Emerson describes how he came upon the idea of the winch/retrieval mechanism, otherwise known affectionately as the ‘cannon’. “I was sitting on a plane watching the baggage handling from a conveyor belt. It was like a telescope. And I figured out that was what we needed.”

Lewers was aware, however, that he, as the professional engineer, was the one taking on the risk and putting his reputation on the line.

“I’ve got to live with this for the rest of my life,” he says guardedly, trying to laugh.

But he was in safe hands. The operation might appear good humoured to the point of being casual, but both the Swing and the Fox have exemplary safety standards – during construction and today in operation. The company ensures every component of The FOX is tested to a level far and above what’s required. At one point the cable was slung between two huge earth moving trucks pulling and testing to a force of up to eight tonne. They would have not one, but three safety back ups on the retrieval system. Every building structure and component – every cable, every piece of webbing, carabiner, harness, trolley, wheel and every piece of number eight wire technology – was and is continued to be tested to the max.

Even so, when it came time for Lewers – the engineer largely responsible for the entire project who had witnessed the rigorous testing of every component to the ‘nth’ degree of safety – to ride The Shotover Canyon Fox (as required for final sign off), he froze.

He’d seen the barrels “drop away” in freefall until the line to the harness took up the slack. He’d stood on the other side of the valley and witnessed the massive “wave” action oscillating in three dimensions through the cable. And he’d teetered on the cliff edge a great many times, carefully tethered, looking down at the river gorge 180 metres below.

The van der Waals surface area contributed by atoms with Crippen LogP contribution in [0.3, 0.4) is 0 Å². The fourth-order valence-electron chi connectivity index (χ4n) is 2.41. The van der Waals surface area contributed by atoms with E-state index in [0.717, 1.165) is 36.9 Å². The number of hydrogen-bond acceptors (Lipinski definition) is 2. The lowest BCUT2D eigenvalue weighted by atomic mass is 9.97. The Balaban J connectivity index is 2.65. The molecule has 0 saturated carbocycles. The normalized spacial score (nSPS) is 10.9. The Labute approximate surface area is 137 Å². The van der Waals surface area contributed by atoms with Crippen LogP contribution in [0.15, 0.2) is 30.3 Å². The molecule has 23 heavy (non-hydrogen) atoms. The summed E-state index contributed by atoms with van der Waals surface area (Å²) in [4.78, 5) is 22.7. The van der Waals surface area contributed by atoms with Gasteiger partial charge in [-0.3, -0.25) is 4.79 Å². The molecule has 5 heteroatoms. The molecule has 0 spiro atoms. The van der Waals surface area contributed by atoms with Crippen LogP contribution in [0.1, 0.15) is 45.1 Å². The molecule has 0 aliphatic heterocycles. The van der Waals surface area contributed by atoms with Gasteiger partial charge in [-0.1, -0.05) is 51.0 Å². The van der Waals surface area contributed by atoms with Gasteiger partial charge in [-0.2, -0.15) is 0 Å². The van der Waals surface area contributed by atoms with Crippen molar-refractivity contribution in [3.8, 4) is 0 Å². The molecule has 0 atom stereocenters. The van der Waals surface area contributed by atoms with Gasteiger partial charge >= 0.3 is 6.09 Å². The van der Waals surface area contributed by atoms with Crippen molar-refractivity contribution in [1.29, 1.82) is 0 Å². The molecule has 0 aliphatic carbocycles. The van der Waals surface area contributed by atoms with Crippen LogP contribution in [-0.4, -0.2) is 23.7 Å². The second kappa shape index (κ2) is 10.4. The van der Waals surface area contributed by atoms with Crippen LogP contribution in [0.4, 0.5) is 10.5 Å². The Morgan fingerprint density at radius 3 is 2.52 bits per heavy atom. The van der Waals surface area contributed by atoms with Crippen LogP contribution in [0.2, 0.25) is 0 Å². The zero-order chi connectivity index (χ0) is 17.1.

It was half an hour before he could finally step (or was he pushed?) off the platform.

“Once the drop’s over I could tolerate it,” he says. “I’ve done it three times now and I can finally go over with my eyes open.”

The crux of the operation is that the passenger can determine their level of fear.

Like Lewers, not everyone wants to be completely petrified. With a hydraulic lift on the platform and a range of jump or launch styles, the “drop away” can either be of moderate adrenaline surge (terror), or extreme.

It’s also a journey – two lines for the price of one, there and back again, with a view to die for. Emerson talks up the outlook from the platform on the other side – from where clients have a bird’s eye view of the stunning Shotover Canyon, and can witness the launch and hear the screams from the Canyon Swing, below.

Just as they made history with the Canyon Swing, Lewers, Emerson and the team at Shotover Canyon Fox have built the first and only one of its kind in the world, a phenomenon of a FOX. They have developed technology that had previously not existed, and created an adventure experience unparalleled anywhere on earth.

“I’m incredibly proud of what we’ve achieved,” says both Lewers and Emerson. 

And those engineers who said it couldn’t be done? One of them came on site shortly after the Shotover Canyon Fox finally opened and took the plunge.

“Holy Sh*t, you’ve done it,” he said, “this is out of this world.”

Stratospheric, perhaps.